By Randy C. Davis
TBMB President & Executive Director
“… That their hearts may be encouraged, being knit together in love, and attaining to all riches of the full assurance of understanding, to the knowledge of the mystery of God, both of the Father and of Christ, in whom are hidden all the treasures of wisdom and knowledge. Now this I say lest anyone should deceive you with persuasive words” (Colossians 2:2-4).
London was overrun with orphaned children in the 1830s. Children lived on the streets and those that found shelter often found themselves in squalid conditions subject to harsh treatment by adults who viewed the children as slave labor. It was an abusive, graceless, and dangerous environment. Continue reading “Does Prayer Still Change Things?”→
Aren’t you glad it is Christmas? You can settle into your favorite chair by the fire, watch the twinkling lights on the tree, and sip hot chocolate from your favorite Christmas mug. Finally, you can breathe, just breathe, as you enjoy a quiet reflective moment in the stillness of your own home.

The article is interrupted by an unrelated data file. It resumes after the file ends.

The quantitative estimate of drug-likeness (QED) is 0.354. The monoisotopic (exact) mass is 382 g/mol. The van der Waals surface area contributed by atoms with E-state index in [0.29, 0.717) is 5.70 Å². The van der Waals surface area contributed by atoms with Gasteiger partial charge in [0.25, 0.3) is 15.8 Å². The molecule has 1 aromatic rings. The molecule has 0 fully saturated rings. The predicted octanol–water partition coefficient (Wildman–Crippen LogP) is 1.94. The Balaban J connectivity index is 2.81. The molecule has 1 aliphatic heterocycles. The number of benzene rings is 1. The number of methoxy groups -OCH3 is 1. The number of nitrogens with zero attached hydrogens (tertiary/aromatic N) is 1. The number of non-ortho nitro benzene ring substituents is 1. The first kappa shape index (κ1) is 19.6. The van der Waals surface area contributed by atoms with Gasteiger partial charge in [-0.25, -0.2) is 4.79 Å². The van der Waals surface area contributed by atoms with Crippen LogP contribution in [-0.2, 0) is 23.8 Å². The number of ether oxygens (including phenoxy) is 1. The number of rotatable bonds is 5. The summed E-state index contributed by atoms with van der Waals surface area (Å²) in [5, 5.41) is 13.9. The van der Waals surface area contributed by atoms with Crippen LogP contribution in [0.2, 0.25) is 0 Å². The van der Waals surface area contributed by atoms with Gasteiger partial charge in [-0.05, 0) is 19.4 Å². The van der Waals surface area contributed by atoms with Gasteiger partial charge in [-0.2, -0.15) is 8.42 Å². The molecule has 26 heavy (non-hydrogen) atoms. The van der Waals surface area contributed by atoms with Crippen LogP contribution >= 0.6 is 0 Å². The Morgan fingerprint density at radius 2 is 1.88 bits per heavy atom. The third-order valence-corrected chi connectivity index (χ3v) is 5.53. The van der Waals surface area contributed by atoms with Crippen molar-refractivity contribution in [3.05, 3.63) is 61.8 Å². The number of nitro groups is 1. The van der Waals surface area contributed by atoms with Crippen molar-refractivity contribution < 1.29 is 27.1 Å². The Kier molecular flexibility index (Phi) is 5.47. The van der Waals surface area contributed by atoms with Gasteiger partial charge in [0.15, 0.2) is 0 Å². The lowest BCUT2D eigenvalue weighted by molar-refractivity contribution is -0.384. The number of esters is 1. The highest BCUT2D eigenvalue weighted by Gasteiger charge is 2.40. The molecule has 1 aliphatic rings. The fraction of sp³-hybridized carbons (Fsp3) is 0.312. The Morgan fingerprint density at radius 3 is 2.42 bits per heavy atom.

Yeah, I’m pretty sure you just chuckled when you read that and grunted, “Sure must be nice.” To be honest, that’s not really the way it is around my house either. For most of us, it seems life’s accelerator gets stuck to the floor the week of Thanksgiving and stays wide open until we coast into the first week of the new year, running on the fumes of exhaustion. It takes a couple weeks of January just to recover from the holidays! Continue reading “Christmas and God’s Faithfulness”→
On Feb. 18, 1952, the S.S. Pendleton was caught in a brutal winter storm generating 60-foot waves that slammed into the 500-foot tanker. The seas became so intense that it split the ship in two. The captain and six others were in the forward part of the ship; the other 32 in the aft as the two sections began drifting apart.
When the distress call came into the Coast Guard station, the station’s commander turned to a 24-year-old Bernie Webber and told him to take a boat out and attempt a rescue. Webber asked for volunteers who would go. Three other men, all younger than Webber, quickly stepped forward. Continue reading “This Could Be Our Finest Hour”→